Pakistan: Floods and Landslides - Mar 2016
During the pre-monsoon season, heavy rain affected several areas of the country, especially the northern areas, over a period of several days. National authorities reported at least 62 people dead, 97 injured and 171 houses damaged in the provinces of Punjab, Balochistan, Khyber-Pakhtunkhwa, FATA and in the administrative division of Azad Jammu and Kashmir, as of 18 March. (ECHO, 18 Mar 2016)
As of 13 April 2016, at least 262 people have been killed, and 223 injured, with 56% of the fatalities occurring in Khyber Pakhtunkhwa (KP). The rains have caused flooding, and landslides and have damaged almost 2,700 houses. Gilgit Baltistan experienced food shortages due to landslides on the Karakoram Highway. Most interior district roads remain open and passable, and damage to telecommunication infrastructure was minimal. ((OCHA, 13 Apr 2016)[https://reliefweb.int/node/1480586])
Despite the rains, the government returned 16,000 families to the Federally Administered Tribal Areas in April. While more than 300,000 families were registered as internally displaced last year, almost half have returned to their places of origin. Pakistan plans to complete return of the remaining IDPs by the end of 2016. The government will then focus return efforts on the almost 40,000 Pakistani families displaced to Khost and Paktika Provinces in Afghanistan. (US Department of State - Humanitarian Information Unit, 25 May 2016)
by Roshan Din Shad | Thomson Reuters Foundation
Wednesday, 16 May 2018 01:08 GMT
With radios and better data, 'we will be able to respond to any disaster in the state more quickly and efficiently'
MUZAFFARABAD, Pakistan, May 16 (Thomson Reuters Foundation) - When major floods hit Pakistan-controlled Kashmir in 2016, Jawad Hussain, a worker at the local government disaster agency, had to wait hours to receive updates on what kind of help was needed and where.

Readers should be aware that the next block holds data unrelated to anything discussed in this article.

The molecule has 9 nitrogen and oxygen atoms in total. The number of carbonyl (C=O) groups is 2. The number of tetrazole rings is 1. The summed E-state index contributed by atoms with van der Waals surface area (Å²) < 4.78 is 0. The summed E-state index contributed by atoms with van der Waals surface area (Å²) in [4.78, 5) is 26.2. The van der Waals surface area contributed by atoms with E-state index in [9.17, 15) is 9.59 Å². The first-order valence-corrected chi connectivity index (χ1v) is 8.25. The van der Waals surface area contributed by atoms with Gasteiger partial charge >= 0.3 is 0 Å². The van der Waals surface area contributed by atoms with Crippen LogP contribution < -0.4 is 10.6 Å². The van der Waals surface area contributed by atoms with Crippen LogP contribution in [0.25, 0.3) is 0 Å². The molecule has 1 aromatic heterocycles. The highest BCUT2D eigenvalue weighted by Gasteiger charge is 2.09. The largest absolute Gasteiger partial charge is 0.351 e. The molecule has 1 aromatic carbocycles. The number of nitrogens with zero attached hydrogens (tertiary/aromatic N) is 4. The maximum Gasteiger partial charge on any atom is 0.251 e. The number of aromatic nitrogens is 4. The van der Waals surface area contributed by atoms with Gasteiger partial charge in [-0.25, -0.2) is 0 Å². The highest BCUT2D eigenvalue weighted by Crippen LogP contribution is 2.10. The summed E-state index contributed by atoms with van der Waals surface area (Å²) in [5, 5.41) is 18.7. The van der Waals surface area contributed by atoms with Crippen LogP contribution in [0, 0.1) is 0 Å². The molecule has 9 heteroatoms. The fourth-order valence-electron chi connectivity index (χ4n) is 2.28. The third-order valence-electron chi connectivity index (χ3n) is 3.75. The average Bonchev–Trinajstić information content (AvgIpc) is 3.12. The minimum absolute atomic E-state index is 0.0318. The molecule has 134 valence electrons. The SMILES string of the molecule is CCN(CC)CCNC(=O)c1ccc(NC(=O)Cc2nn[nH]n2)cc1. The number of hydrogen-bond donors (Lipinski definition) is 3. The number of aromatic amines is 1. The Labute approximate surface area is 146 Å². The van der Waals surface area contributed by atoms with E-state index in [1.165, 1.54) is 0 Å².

The last decade has seen major growth in humanitarian need, putting the international humanitarian system under pressure and stretching donor resources. Within this context, the UK Department for International Development (DFID) introduced multiyear humanitarian funding (MYHF) for protracted conflicts in 2014. This recognised the long-term nature of many of the top recipients of humanitarian aid, as well as the complexity of the contexts in which they were operating.
Provincial Disaster Management Authority
To cater to the challenges and manage the disaster in more professional manner, the Provincial Disaster Management Commission (PDMC) and Provincial Disaster Management Authority (PDMA) were established. The Government of Khyber Pakhtunkhwa established PDMC and PDMA on 27 October, 2008 to promote swift and better disaster preparedness and management within the province.
FOOD SECURITY SNAPSHOT
- Wheat production in 2016 estimated at near‑record level
- Rice exports forecast to increase in 2016
- Prices of wheat and wheat flour on increase
- Overall, food security conditions stable but localized food insecurity persists
Wheat production in 2016 estimated at near‑record level
In March and early April, extraordinarily heavy, pre-monsoon rains fell in northern Pakistan, including areas for hosted as well as returning internally displaced persons (IDPs). Despite the rains, the government returned 16,000 families to the Federally Administered Tribal Areas in April. While over 300,000 families were registered as internally displaced last year, almost half have returned to their places of origin. Pakistan plans to complete return of the remaining IDPs by the end of 2016.